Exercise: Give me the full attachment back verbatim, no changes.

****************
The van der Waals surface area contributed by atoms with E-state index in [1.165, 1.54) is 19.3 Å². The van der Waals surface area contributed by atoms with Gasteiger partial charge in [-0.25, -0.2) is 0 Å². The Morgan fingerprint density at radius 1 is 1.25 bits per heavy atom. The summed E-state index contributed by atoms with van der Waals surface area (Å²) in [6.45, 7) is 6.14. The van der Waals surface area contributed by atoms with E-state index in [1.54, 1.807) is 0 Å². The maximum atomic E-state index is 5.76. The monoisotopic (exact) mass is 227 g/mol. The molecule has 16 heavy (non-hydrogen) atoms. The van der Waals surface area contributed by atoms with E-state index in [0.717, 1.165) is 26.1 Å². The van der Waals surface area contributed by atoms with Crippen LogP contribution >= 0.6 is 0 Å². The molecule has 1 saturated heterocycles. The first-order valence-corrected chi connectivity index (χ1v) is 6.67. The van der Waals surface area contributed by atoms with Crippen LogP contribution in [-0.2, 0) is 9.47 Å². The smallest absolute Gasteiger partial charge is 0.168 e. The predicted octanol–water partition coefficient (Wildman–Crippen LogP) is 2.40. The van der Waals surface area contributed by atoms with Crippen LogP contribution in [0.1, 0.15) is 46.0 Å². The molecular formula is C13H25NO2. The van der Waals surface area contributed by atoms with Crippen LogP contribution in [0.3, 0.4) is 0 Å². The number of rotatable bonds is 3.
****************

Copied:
The van der Waals surface area contributed by atoms with E-state index in [1.165, 1.54) is 19.3 Å². The van der Waals surface area contributed by atoms with Gasteiger partial charge in [-0.25, -0.2) is 0 Å². The Morgan fingerprint density at radius 1 is 1.25 bits per heavy atom. The summed E-state index contributed by atoms with van der Waals surface area (Å²) in [6.45, 7) is 6.14. The van der Waals surface area contributed by atoms with E-state index in [1.54, 1.807) is 0 Å². The maximum atomic E-state index is 5.76. The monoisotopic (exact) mass is 227 g/mol. The molecule has 16 heavy (non-hydrogen) atoms. The van der Waals surface area contributed by atoms with E-state index in [0.717, 1.165) is 26.1 Å². The van der Waals surface area contributed by atoms with Crippen LogP contribution >= 0.6 is 0 Å². The molecule has 1 saturated heterocycles. The first-order valence-corrected chi connectivity index (χ1v) is 6.67. The van der Waals surface area contributed by atoms with Crippen LogP contribution in [-0.2, 0) is 9.47 Å². The smallest absolute Gasteiger partial charge is 0.168 e. The predicted octanol–water partition coefficient (Wildman–Crippen LogP) is 2.40. The van der Waals surface area contributed by atoms with Crippen LogP contribution in [0.1, 0.15) is 46.0 Å². The molecular formula is C13H25NO2. The van der Waals surface area contributed by atoms with Crippen LogP contribution in [0.3, 0.4) is 0 Å². The number of rotatable bonds is 3.